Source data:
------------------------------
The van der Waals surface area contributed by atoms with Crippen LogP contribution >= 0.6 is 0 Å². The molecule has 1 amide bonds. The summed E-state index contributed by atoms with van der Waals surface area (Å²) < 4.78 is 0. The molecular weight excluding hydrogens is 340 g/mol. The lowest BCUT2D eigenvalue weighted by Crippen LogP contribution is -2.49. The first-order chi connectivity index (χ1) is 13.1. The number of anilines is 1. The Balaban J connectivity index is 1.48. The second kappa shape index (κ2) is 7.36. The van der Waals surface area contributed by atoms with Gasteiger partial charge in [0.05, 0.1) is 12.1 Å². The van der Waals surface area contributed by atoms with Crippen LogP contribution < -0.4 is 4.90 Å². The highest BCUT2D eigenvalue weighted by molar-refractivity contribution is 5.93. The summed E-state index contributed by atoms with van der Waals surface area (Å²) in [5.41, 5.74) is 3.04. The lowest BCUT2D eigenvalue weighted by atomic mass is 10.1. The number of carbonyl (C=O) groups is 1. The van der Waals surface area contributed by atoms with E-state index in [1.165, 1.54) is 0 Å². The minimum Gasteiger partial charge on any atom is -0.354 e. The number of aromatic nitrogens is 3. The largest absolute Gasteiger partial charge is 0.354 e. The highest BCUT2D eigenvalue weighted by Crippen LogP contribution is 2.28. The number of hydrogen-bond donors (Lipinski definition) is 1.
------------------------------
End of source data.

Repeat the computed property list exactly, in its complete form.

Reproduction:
The van der Waals surface area contributed by atoms with Crippen LogP contribution >= 0.6 is 0 Å². The molecule has 1 amide bonds. The summed E-state index contributed by atoms with van der Waals surface area (Å²) < 4.78 is 0. The molecular weight excluding hydrogens is 340 g/mol. The lowest BCUT2D eigenvalue weighted by Crippen LogP contribution is -2.49. The first-order chi connectivity index (χ1) is 13.1. The number of anilines is 1. The Balaban J connectivity index is 1.48. The second kappa shape index (κ2) is 7.36. The van der Waals surface area contributed by atoms with Gasteiger partial charge in [0.05, 0.1) is 12.1 Å². The van der Waals surface area contributed by atoms with Crippen LogP contribution < -0.4 is 4.90 Å². The highest BCUT2D eigenvalue weighted by molar-refractivity contribution is 5.93. The summed E-state index contributed by atoms with van der Waals surface area (Å²) in [5.41, 5.74) is 3.04. The lowest BCUT2D eigenvalue weighted by atomic mass is 10.1. The number of carbonyl (C=O) groups is 1. The van der Waals surface area contributed by atoms with E-state index in [1.165, 1.54) is 0 Å². The minimum Gasteiger partial charge on any atom is -0.354 e. The number of aromatic nitrogens is 3. The largest absolute Gasteiger partial charge is 0.354 e. The highest BCUT2D eigenvalue weighted by Crippen LogP contribution is 2.28. The number of hydrogen-bond donors (Lipinski definition) is 1.